Santa Cruz Good Times

Wednesday
Mar 04th
Text size
  • Increase font size
  • Default font size
  • Decrease font size

I’m McLovin’ It

music YoungRapscallionsSo-Cal garage rock band features ‘Superbad’ star on drums

From the moment they began playing together, there was never any question about it. "We have always been The Young Rapscallions," says Nick Chamian, guitarist for the grooving, fuzz-box-stomping, Los Angeles garage quartet, set to play The Blue Lagoon on Jan. 13. In fact, the group's moniker came so naturally that neither Chamian, nor his longtime friend and Rapscallions co-founder, Christopher Mintz-Plasse, can remember discussing it.

"I don't think there was ever a conversation," says Mintz-Plasse, the band's drummer, who started jamming with Chamian back in the summer of 2007—the same year Mintz-Plasse starred as "McLovin" in the blockbuster comedy Superbad. After the two of them mastered a few White Stripes tunes, they invited two of their fellow classmates—bassist Taylor Messersmith and singer Jonathan Sanders—to join their sessions.

Though some of the Rapscallions knew each other from elementary school, the first time the whole group was in the same room together was on the first day of their freshman year drama class at El Camino High School in Los Angeles.

Everyone in the band has a theatrical streak, Chamian says, noting that their love of performance and their interest in music, made the formation of the band almost inevitable. "We've always been creative together, so the music aspect came very freely," he says. "We're drama nerds. We need attention. We need to be on stage.”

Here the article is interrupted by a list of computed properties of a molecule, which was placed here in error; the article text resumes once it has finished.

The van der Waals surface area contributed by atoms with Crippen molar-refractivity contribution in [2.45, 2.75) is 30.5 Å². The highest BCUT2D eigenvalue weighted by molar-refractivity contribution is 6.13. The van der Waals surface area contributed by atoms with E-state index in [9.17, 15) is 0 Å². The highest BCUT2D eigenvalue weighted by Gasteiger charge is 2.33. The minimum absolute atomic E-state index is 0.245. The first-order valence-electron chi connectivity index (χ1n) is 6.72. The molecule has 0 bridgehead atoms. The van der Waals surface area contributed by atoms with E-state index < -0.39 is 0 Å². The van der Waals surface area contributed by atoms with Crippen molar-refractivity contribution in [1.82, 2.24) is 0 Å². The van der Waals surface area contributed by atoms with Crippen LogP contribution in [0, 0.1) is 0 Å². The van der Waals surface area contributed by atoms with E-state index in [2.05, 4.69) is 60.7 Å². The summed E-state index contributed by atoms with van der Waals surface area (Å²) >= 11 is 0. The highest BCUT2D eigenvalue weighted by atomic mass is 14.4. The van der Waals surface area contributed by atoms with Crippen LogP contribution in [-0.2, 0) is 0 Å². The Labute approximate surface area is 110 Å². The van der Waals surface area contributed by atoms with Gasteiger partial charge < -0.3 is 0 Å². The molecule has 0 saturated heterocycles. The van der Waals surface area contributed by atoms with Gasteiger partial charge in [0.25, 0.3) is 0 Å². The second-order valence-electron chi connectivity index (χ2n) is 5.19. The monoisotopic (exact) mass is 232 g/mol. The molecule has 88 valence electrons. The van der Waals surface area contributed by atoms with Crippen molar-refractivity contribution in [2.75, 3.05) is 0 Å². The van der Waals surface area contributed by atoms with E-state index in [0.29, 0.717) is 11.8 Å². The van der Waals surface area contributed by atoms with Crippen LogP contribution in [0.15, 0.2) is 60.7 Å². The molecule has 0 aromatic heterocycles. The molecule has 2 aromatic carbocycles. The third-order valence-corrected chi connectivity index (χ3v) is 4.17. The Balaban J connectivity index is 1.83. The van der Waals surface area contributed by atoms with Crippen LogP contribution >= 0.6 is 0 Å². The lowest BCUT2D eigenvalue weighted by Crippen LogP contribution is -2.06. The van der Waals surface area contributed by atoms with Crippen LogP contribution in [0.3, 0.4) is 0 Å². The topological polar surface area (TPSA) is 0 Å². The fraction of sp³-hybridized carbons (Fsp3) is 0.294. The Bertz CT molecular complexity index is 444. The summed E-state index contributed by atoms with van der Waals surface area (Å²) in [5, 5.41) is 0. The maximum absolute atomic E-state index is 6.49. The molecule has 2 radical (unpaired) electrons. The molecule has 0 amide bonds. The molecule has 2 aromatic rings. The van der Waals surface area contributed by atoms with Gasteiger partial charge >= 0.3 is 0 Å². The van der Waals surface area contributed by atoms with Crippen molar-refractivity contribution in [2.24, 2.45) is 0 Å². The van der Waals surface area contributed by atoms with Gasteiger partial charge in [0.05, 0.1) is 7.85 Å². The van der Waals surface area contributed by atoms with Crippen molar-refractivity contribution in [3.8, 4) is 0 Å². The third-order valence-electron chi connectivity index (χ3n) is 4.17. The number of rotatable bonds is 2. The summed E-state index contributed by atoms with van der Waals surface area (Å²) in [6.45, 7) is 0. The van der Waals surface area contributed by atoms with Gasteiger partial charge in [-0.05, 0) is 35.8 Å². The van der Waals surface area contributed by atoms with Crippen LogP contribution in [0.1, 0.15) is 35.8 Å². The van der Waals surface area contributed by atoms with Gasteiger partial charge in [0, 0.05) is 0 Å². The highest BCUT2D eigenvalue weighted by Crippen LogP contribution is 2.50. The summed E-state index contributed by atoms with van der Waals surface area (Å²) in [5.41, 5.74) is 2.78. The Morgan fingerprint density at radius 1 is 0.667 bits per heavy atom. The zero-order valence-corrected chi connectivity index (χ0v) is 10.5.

The guys bonded over improvised comedy, their love of The Arrow—the regional FM classic rock station—and attending rock shows, Mintz-Plasse says, fondly recalling seeing the Red Hot Chili Peppers play at The Forum in Inglewood.

That's not to say that everyone in the band has uniform tastes—as evidenced by the group's early recordings, which reveal a band that is talented and a tad green.

The Young Rapscallion's debut full-length, Everything Vibrates, released in September 2011, features songs like "Tread This Water," "Walking Phoenix" and "Frankenstein's Daughter”—all of which bounce around from funk to punk to metal, mixing genres adeptly, but without ever settling on a sound that is uniquely their own.

It's a critique that Chamian, the group's main songwriter, acknowledges. "I think we're still developing what our sound is," he says, noting that the band began jamming for fun. It wasn't until early 2011 that they considered playing shows and putting out records. "We still don't know exactly what [our sound] is yet or what we're trying to do."

But perhaps Chamian is just trying to be humble. On the new Rapscallions EP, It is What it is, the guys have honed their sound—whittling away at the galloping metal riffs and changa-chang guitar scratching, and doubling down on heavier, Dead Meadow-esque garage-psych riffage, and chugging Breeders-like bass lines.

If humility is a virtue for Chamian, it is a law for Mintz-Plasse, who did his best to deflect any line of questioning having to do with his status as a hero to a generation of nerds and misfits.